“A work of exceptional beauty, elegance, and spiritual depth.”
The 18th century Tibetan mystic Jigmé Lingpa wrote many poems about the practice of Dzogchen, one of the great wisdom traditions of Tibetan Buddhism. One such poem is Revelations of Ever-present Good from his Great Vastness Heart Drop cycle.
In A Trackless Path Ken McLeod presents a fluid contemporary translation of this poem, accompanied by a deeply moving and insightful commentary. The combination makes Jigmé Lingpa’s mystical poem relevant and accessible to today’s seeker.
|“His skillful and deep commentaries offer a new paradigm of interpretation. He approaches the mystical songs of great masters as poetic expressions of inner transformation rather than philosophical presentations of noble truths…” – Sylvia Wetzel “The book is a magnet. It pulls me toward the tracklessness in everyone, makes me want to sit with all the great wisdom treasures from and to which these words flow.” – Anne Klein “Ken illuminates Jigmé’s vision by sharing his own personal journey. Who would ever guess that space would be so rich, and doing nothing so dynamic!” – Shinzen Young “McLeod’s careful, wise scholarship and craftsmanship, and his determined, almost heroic, point of view on practice, make this book a thrilling read.” – Norman Fischer||
. . .The subject matter of this poem is a particular kind of awareness, an aware-ness that cannot be described. It can only be experienced. The practice regi-men associated with it is called dzogchen or great completion.
In every contemplative tradition that I know, mention is made of a point where what is experienced cannot be put into words. The conceptual mind has reached its limits. The Cloud of Unknowing is the title of a book by a four-teenth-century mystic, in which the reader is counseled to seek God through contemplation that is motivated by love and stripped of all thought. In Mahay-ana Buddhism, the perfection of wisdom is described as inexpressible, inde-scribable and inconceivable. In this poem, too, Jigmé Lingpa states in the first verse that awareness cannot be described.
This book is about an awareness that goes beyond the conceptual mind. As such, it speaks to practitioners of many contemplative traditions, from Zen to Sufism, from Lao Tzu to Meister Eckhart. If you think this awareness will make you a better person or improve your life, then I suggest you close this book now and throw it away. Neither this poem nor this awareness has much to do with the utilitarian mentality that seems to pervade modern life, a mentality that, as David Graeber argues in Debt: The First 5000 Years, sees every human interaction as nothing more than a transaction, every kind act as a loan and every moral transgression as a debt to be repaid.
Whether this awareness is described as an awakening or as a deep peace, it opens up a profound freedom. It changes our relationship with what we experience, and it changes our relationship with life. Yet, if we look past the elaborate metaphors, the enigmatic stories and the naïve fables, we see from the lives of teachers and masters through the ages that this knowing does not necessarily make life easier. In more than a few cases, it made life con-siderably harder. Buddha Shakyamuni died largely abandoned by his follow-ers. Milarepa, the great Tibetan mountain hermit renowned for his teaching songs, was assassinated by an envious scholar. Taranatha, one of the greatest scholar-masters of the Tibetan traditions, was implicated in a political plot, his monasteries confiscated and his writings proscribed for centuries. Neverthe-less, few who seek this knowing have any regrets about their decision to pur-sue it. The knowing is meaningful, intensely meaningful, to them on its own. . .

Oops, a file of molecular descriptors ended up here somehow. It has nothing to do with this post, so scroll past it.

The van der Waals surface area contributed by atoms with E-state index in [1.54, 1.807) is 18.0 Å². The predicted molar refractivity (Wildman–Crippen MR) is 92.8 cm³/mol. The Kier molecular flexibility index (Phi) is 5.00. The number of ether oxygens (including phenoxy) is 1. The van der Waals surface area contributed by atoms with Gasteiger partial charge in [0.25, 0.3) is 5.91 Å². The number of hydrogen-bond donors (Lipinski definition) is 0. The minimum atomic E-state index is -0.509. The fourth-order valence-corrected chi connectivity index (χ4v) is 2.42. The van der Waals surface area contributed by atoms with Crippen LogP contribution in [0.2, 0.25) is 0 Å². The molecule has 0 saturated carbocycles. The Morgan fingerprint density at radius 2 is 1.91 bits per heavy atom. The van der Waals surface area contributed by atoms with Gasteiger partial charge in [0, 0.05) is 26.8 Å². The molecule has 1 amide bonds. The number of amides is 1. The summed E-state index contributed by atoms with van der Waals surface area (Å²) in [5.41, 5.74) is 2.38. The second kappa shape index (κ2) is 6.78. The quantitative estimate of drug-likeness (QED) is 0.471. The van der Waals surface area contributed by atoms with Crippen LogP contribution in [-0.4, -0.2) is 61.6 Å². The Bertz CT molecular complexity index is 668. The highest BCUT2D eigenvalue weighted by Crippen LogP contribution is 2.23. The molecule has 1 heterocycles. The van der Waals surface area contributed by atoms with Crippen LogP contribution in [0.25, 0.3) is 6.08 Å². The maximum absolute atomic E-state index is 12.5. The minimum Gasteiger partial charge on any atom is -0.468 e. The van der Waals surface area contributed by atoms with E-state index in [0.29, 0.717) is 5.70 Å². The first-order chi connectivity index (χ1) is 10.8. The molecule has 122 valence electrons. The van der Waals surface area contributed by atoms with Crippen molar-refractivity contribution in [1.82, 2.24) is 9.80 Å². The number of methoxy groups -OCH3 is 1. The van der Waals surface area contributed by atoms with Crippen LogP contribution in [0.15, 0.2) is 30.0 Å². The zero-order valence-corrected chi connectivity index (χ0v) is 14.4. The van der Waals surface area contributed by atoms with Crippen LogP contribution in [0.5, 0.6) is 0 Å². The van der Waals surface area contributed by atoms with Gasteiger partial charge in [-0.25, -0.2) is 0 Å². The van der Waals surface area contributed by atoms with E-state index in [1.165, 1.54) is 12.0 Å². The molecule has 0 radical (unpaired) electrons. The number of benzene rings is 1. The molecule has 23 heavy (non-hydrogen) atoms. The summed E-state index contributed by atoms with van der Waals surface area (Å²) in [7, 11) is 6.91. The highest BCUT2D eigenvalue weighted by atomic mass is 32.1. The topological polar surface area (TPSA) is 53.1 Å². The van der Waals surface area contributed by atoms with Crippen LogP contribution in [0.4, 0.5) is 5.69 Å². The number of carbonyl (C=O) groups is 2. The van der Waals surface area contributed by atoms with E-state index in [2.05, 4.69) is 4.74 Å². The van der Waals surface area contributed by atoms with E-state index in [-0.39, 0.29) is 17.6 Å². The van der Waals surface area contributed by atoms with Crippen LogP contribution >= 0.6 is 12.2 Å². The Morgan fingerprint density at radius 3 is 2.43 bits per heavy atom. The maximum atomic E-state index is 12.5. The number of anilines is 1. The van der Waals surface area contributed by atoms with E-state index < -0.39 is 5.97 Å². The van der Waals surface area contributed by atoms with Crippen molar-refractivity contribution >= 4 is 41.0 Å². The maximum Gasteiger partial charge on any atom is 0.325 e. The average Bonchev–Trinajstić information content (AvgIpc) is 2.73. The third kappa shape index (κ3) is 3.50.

From the dzogchen point of view, all we have to do is sit, rest and do nothing, and let our confusion sort itself out, until the way we experience life becomes clear, empty and free. This way of practice sounds simple, but it is not easy, if only because the conditioning that prevents us from knowing this clarity and freedom is so very powerful. To be able to rest in whatever arises in experience, we need three qualities: the willingness to do so, the skill or know-how to meet what arises and the capacity to be present in what we experience without becoming lost in it.
Ajahn Chah says, “If you want to practice meditation, put a chair in the center of a room. Sit in the chair and see who comes to visit.” Most of us do not have sufficient willingness, skill or capacity to let the visitors come and go on their own, like thieves in an empty house. Instead, we hold dearly to our ideas about what should or should not be happening and how things should or should not be. We often reduce everything to a single principle, a single perspective, in order to have an anchor, a reference point around which to organize everything we encounter in life. Here are some examples: “There is in me an entity (a soul) that does not change throughout time.” “I think, therefore I am.” “I am one with the universe.” “I exist independently of what I experience.” “I am nothing more than the electrochemical processes in my brain and body.” “I am an instrument of God’s will.” “I am an illusion.” “I am what I experience.” “I am the author of my life.” “I can attract whatever I need by an act of will.” None of these principles is ultimately true, of course, but all of them (and many others) have been the fundamental tenet of at least one system of thought or religion.
Each of these metaphysical views gives us something to believe in. The belief provides us with a way to define what we are and, just as importantly, what we are not. Anything that contradicts our belief or even calls it into question we regard as wrong or not true. Conversely, we regard as right or true anything that reinforces or corroborates what we believe. Over time we become increasingly rigid and reactive, often resorting to elaborate reasoning and irrational arguments to justify and defend our core belief. We do not notice that we have become more and more reactive and that everything we say and do is about defending our views or countering potential threats to them. Rarely are we aware of how irrational or extreme we have become.